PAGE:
By the end of the series, Richardson is just giving everyone sarcastic faces. 
Outlier is definitely one of those strips that rewards repeat reading, and indeed reading in chunks. There are plenty of subtle points about identity and loyalty, and that classic Sci-Fi question of the needs of the one vs the needs of the many – only here explored more from a ‘people are all pretty selfish’ view, rather than the more lovey-dovey Star Trek version. As I said, Eglington is a strong ideas man, and Outlier has plenty of grand ideas.

On then to Blunt, another ongoing effort from Eglington (Book 2 has literally just started as I write this!). We have two levels of outsider again here. There’s the titular Blunt, half-human half-apelike Uplift - basically a monster with a heart of gold – or at least a heart of some kind. And there’s our protagonist, teen rebel Ilya (the classic outsider hero), who wants to prove herself within the society of colonists stuck on an alien deathworld.

More 2000ADish ideas wrapped in sardonic banter.
Art by Boo Cook

Ilya realises that humans aren't all that.
Art by Boo Cook
(dreadful camera flash by me)

To Eglington’s credit, the focus of the strip is always on character, and less on the various planetary dangers that lurk around every corner. Still quite plotty and incident-filled, but he manages to make Blunt about the two leads more than about a situation, which keeps it compelling. Mind, it is the situation of the crazy colony-world and the threat of invasion that makes the story be an actual story, and a showcase for Eglington’s fevered imagination. But it's the characters that make me look forward to each new episode.

Meanwhile, back in Mega City One, it’s Eglington who has been working the hardest of late to do that thing Dredd does so well – point a finger at political trends in the real world. His ongoing ‘Sons of Booth’ storyline couldn’t be more pointed if it tried – but it also 100% feels part of the ongoing saga of Mega City One dissatisfaction.

You think this story is about mad geniuses playing with guns -
but really it's about contemporary right-wing dissatisfaction.
Art by Staz Johnson
Yes, it’s more outsiders who aren’t really outsiders. The disenfranchised white men who are sad about their privilege that is, slowly, being eroded.** If Booth has become, by accident, something of a future version of President Trump, Linus, the villain (and he surely IS a villain) who runs the Booth movement is more of an analogy to the likes of Nick Griffin. Someone just articulate and intelligent enough to mould gullible and angry people to his cause, but without the self-knowledge to realise he’s being a massive idiot. Oh, and of course he's a massive right-wing dick. He's not exactly a racist (although presumably he's an anti-mutant fanatic; any other form of racism in Mega City One doesn't seem to exist, at least not in the text).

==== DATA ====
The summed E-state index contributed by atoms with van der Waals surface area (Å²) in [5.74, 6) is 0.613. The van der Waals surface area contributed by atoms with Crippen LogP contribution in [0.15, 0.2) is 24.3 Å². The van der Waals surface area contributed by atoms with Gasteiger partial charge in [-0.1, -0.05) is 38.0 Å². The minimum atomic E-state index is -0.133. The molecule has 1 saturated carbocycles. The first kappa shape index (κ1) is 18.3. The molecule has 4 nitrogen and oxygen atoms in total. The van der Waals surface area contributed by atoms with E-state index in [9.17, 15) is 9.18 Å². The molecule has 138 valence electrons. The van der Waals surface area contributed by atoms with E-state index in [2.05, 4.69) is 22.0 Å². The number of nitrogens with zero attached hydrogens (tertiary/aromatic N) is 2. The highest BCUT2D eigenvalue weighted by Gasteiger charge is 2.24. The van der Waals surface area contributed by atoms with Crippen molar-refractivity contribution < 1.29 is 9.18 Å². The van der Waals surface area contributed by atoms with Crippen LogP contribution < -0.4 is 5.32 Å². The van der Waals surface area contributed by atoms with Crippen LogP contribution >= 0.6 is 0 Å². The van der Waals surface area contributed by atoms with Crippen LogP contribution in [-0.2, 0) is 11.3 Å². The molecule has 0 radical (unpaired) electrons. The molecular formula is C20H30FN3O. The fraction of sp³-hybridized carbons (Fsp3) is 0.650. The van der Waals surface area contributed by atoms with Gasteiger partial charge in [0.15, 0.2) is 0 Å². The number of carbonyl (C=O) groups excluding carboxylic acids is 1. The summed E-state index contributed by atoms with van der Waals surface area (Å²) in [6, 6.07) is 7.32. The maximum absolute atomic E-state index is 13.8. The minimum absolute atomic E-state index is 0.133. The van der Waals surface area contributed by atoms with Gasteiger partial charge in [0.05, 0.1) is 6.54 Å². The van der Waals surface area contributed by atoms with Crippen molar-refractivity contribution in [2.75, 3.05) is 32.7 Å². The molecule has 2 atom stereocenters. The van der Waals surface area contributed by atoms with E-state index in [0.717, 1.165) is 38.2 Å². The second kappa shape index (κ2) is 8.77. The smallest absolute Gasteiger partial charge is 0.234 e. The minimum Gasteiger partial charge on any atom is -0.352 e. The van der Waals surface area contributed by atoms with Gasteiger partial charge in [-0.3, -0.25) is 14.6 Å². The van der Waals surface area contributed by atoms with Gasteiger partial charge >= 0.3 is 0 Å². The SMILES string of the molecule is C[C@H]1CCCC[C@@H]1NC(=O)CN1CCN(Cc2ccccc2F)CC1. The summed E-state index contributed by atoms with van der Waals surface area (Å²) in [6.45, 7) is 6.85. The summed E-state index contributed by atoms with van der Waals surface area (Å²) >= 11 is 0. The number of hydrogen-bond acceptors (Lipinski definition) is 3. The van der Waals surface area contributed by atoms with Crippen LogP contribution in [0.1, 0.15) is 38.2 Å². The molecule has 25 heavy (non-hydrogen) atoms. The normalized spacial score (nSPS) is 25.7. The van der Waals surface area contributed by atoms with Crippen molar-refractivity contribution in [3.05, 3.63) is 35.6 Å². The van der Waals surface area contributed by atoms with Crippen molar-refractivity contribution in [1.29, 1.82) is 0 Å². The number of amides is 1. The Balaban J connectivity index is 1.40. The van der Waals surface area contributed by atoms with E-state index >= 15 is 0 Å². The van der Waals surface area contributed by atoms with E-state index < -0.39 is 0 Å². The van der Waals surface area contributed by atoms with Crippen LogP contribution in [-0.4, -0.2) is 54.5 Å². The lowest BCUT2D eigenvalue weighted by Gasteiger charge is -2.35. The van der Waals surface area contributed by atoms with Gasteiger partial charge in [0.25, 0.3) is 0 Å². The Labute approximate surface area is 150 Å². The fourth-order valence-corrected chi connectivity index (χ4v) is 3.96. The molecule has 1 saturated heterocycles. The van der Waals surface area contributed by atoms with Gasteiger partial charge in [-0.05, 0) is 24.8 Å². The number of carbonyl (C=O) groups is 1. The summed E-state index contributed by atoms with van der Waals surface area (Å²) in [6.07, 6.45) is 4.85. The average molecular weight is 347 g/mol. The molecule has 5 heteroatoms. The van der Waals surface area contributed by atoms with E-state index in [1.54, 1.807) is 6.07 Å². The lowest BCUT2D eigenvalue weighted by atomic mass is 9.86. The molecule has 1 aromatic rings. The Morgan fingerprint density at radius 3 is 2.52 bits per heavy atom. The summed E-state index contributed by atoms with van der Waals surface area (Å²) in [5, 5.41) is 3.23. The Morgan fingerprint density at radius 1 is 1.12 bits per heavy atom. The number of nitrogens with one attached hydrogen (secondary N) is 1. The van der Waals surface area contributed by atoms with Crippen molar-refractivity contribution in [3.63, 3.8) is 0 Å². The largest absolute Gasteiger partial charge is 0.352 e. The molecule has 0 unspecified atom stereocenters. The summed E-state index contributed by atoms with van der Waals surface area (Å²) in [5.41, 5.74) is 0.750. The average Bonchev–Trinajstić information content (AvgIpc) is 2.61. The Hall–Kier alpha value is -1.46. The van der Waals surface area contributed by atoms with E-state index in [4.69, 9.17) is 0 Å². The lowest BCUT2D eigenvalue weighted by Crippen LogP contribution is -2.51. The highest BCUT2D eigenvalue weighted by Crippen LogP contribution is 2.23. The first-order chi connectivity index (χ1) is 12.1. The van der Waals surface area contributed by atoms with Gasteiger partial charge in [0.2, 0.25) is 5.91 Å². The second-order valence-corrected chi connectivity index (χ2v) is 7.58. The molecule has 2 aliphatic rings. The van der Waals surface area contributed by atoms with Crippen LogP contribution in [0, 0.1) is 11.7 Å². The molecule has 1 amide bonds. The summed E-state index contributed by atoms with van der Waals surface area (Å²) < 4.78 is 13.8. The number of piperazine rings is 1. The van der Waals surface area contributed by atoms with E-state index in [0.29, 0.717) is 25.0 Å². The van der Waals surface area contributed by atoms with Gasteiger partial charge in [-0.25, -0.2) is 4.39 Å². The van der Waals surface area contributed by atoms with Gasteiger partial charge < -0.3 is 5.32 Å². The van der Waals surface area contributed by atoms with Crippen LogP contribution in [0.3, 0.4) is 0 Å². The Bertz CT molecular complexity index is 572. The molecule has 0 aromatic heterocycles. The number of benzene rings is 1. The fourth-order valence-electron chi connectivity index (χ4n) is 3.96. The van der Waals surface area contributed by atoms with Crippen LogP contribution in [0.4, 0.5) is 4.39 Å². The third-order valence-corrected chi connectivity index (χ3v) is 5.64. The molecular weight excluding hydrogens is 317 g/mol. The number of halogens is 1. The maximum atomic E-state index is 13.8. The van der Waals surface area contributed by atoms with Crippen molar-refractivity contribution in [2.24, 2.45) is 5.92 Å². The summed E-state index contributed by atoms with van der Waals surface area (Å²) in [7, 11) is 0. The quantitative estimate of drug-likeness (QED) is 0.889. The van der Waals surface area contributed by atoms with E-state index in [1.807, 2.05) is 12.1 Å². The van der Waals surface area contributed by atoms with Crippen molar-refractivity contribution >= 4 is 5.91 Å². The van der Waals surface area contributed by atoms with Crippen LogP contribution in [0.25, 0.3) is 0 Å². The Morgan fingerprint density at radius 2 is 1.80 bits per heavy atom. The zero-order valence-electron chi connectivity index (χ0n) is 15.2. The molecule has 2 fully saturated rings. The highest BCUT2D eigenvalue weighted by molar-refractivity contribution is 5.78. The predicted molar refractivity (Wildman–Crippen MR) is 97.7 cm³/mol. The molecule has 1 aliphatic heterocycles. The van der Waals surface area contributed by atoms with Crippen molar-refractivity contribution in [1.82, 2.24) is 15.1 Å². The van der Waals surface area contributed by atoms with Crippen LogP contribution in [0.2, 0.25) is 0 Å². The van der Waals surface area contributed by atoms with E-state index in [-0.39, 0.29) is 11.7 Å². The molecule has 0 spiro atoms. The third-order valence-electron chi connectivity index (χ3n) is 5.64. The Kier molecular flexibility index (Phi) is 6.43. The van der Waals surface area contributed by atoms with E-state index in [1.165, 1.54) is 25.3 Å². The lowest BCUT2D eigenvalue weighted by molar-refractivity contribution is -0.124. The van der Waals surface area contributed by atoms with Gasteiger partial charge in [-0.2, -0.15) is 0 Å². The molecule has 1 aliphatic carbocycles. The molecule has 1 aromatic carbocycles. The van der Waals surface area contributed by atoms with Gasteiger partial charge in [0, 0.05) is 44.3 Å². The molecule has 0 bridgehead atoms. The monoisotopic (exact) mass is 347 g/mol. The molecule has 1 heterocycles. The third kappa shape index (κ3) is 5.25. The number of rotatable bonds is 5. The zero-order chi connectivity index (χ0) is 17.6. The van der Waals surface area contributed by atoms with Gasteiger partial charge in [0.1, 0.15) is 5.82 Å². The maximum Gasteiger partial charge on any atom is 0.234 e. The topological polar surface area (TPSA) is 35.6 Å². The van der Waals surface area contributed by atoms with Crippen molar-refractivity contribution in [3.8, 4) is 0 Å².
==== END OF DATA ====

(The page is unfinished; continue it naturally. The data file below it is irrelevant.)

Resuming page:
Although, to be fair to him, his plan to get Dredd indirectly involved as the centre of attention is a clever one.

If there's one thing Dredd hates, it's adulation
(actually Dredd hates lots of things. But adulation is up there at the top!)
Art by Colin MacNeil
The crazy thing is, Mega City 1 is itself a fascist state (albeit one with some rather tolerant attitudes to personal behaviour). So it's impressive that Eglington finds a villain who is on the one hand harnessing the power of democracy, but on the other hand is an analogy for people today who might perhaps wish the UK (or US) was actually more fascist than it currently is.***

Anyway, into the mix we get a nerd turned terrorist, and a journalist who’s more interested in getting airtime than pursuing truth.

Kelvin just wants to belong - or is he just looking for an excuse to cause trouble?
Art by Nick Dyer

Mo just wants to be able to cut a better pay deal with his TV station-
or doe she care about journalistic truth?
Art by Staz Johnson
I'm especially impressed with his use of Dredd and the Judges as bullies in this story. Although it's always presented as dispassionate upholding of the law, Mega City One does have some very liberal attitudes on display that never sat that well with the 'fascist state' underpinnings of the strip. Freedom of speech in particular is something that often seems allowed in Dredd's world, so it's good to be reminded that the Judges do in fact like to interfere with the press and generally use immoral tactics to keep their citizens in line.

After three separate stories and an epic feel, Eglington even earns a bit of character growth by the end of it all...

Art by Staz Johnson

At this point, I'm always pleased to see Eglington's name in the credits box.

More on TC Eglington:
As I imagine befits a hot new writing talent, he's on Instagram (turns out he's pretty good at drawing, too)
You might enjoy an old Thrillcast episode where TC (along with Rob Williams and Chris Weston) talks about writing Dredd
And you can see him in action on Youtube as part of a Panel at 2017's Thought Bubble festival.

Time for one last big idea!
Art by Lee Carter

Personal favourites:
Judge Dredd: Prey; Sons of Booth; Hoverods; Icon; The Booth Conspiracy
Tharg’s 3rillers: Gunheadz
Outlier: it works as a whole, but book 3 is the best
Terror Tales: Contractions
Tales of Mega City One: the Irrational Lottery

*I've never met the man and have no right to use the nickname, but it's there on his Instagram, damnit.

**Well, that’s my take on it, from the point of view of a white man who still enjoys a heck of a lot of privilege. I’m not trying to say this is some objective truth or nuthin'.

***Neither the US nor the UK are actually fascist states! Although speaking as a namby-pamby liberal, I sure wish both countries would do less locking people up, a lot less personal surveillance, and quit with the racial profiling.